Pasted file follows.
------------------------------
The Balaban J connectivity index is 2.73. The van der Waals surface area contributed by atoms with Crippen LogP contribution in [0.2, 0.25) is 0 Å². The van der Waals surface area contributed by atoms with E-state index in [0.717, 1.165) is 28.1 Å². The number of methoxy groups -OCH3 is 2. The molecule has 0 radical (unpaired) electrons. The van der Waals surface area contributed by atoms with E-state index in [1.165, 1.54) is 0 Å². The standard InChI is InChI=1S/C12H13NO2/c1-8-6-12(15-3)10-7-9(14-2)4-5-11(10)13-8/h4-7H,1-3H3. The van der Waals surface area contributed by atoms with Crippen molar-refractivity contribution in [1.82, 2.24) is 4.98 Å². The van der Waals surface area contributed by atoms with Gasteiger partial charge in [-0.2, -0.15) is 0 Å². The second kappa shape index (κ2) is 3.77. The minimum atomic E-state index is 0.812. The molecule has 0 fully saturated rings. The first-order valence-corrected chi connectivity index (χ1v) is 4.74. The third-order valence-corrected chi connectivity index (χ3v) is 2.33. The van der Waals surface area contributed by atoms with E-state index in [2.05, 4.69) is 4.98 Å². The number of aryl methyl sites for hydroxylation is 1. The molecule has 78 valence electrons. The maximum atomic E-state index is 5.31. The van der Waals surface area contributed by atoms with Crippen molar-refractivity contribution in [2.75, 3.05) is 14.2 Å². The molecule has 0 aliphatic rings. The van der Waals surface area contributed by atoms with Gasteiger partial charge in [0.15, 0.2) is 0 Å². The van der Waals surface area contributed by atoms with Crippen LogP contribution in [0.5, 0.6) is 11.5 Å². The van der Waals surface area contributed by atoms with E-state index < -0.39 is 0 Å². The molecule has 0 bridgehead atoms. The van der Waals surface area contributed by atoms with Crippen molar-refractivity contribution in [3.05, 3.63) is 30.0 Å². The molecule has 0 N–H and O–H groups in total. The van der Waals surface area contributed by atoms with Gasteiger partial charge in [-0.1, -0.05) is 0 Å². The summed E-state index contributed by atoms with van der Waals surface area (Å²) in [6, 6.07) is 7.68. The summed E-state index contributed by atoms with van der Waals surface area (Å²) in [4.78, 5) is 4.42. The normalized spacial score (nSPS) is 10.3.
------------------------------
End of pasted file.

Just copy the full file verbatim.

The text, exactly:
The Balaban J connectivity index is 2.73. The van der Waals surface area contributed by atoms with Crippen LogP contribution in [0.2, 0.25) is 0 Å². The van der Waals surface area contributed by atoms with E-state index in [0.717, 1.165) is 28.1 Å². The number of methoxy groups -OCH3 is 2. The molecule has 0 radical (unpaired) electrons. The van der Waals surface area contributed by atoms with E-state index in [1.165, 1.54) is 0 Å². The standard InChI is InChI=1S/C12H13NO2/c1-8-6-12(15-3)10-7-9(14-2)4-5-11(10)13-8/h4-7H,1-3H3. The van der Waals surface area contributed by atoms with Crippen molar-refractivity contribution in [1.82, 2.24) is 4.98 Å². The van der Waals surface area contributed by atoms with Gasteiger partial charge in [-0.2, -0.15) is 0 Å². The second kappa shape index (κ2) is 3.77. The minimum atomic E-state index is 0.812. The molecule has 0 fully saturated rings. The first-order valence-corrected chi connectivity index (χ1v) is 4.74. The third-order valence-corrected chi connectivity index (χ3v) is 2.33. The van der Waals surface area contributed by atoms with E-state index in [2.05, 4.69) is 4.98 Å². The number of aryl methyl sites for hydroxylation is 1. The molecule has 78 valence electrons. The maximum atomic E-state index is 5.31. The van der Waals surface area contributed by atoms with Crippen molar-refractivity contribution in [2.75, 3.05) is 14.2 Å². The molecule has 0 aliphatic rings. The van der Waals surface area contributed by atoms with Gasteiger partial charge in [0.15, 0.2) is 0 Å². The van der Waals surface area contributed by atoms with Crippen LogP contribution in [0.5, 0.6) is 11.5 Å². The van der Waals surface area contributed by atoms with E-state index < -0.39 is 0 Å². The molecule has 0 bridgehead atoms. The van der Waals surface area contributed by atoms with Crippen molar-refractivity contribution in [3.05, 3.63) is 30.0 Å². The molecule has 0 N–H and O–H groups in total. The van der Waals surface area contributed by atoms with Gasteiger partial charge in [-0.1, -0.05) is 0 Å². The summed E-state index contributed by atoms with van der Waals surface area (Å²) in [6, 6.07) is 7.68. The summed E-state index contributed by atoms with van der Waals surface area (Å²) in [4.78, 5) is 4.42. The normalized spacial score (nSPS) is 10.3.